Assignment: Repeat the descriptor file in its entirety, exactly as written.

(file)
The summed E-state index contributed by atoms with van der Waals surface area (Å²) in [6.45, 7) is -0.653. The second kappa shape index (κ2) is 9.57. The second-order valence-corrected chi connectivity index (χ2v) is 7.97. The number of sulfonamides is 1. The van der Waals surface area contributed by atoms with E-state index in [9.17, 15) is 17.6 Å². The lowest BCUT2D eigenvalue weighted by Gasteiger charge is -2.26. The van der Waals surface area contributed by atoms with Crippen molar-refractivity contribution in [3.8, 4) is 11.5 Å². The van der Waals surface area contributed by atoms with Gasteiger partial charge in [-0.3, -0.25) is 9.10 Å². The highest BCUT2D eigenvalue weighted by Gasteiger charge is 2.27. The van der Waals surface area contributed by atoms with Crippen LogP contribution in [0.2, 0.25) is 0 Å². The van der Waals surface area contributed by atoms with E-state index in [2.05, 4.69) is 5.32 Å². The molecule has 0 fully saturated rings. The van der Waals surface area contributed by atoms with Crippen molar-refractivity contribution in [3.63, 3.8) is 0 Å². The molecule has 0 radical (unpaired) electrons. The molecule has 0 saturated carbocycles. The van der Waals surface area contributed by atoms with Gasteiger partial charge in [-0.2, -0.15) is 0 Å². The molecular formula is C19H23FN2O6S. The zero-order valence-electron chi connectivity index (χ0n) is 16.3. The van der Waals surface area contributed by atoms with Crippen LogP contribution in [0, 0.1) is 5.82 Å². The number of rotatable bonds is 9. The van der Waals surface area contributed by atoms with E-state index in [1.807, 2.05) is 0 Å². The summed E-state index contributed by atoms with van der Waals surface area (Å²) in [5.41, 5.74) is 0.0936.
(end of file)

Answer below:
The summed E-state index contributed by atoms with van der Waals surface area (Å²) in [6.45, 7) is -0.653. The second kappa shape index (κ2) is 9.57. The second-order valence-corrected chi connectivity index (χ2v) is 7.97. The number of sulfonamides is 1. The van der Waals surface area contributed by atoms with E-state index in [9.17, 15) is 17.6 Å². The lowest BCUT2D eigenvalue weighted by Gasteiger charge is -2.26. The van der Waals surface area contributed by atoms with Crippen molar-refractivity contribution in [3.8, 4) is 11.5 Å². The van der Waals surface area contributed by atoms with Gasteiger partial charge in [-0.3, -0.25) is 9.10 Å². The highest BCUT2D eigenvalue weighted by Gasteiger charge is 2.27. The van der Waals surface area contributed by atoms with Crippen LogP contribution in [0.2, 0.25) is 0 Å². The van der Waals surface area contributed by atoms with E-state index in [2.05, 4.69) is 5.32 Å². The molecule has 0 fully saturated rings. The van der Waals surface area contributed by atoms with Crippen molar-refractivity contribution in [3.63, 3.8) is 0 Å². The molecule has 0 radical (unpaired) electrons. The molecule has 0 saturated carbocycles. The van der Waals surface area contributed by atoms with Gasteiger partial charge in [-0.2, -0.15) is 0 Å². The molecular formula is C19H23FN2O6S. The zero-order valence-electron chi connectivity index (χ0n) is 16.3. The van der Waals surface area contributed by atoms with Crippen LogP contribution in [0, 0.1) is 5.82 Å². The number of rotatable bonds is 9. The van der Waals surface area contributed by atoms with E-state index in [1.807, 2.05) is 0 Å². The summed E-state index contributed by atoms with van der Waals surface area (Å²) in [5.41, 5.74) is 0.0936.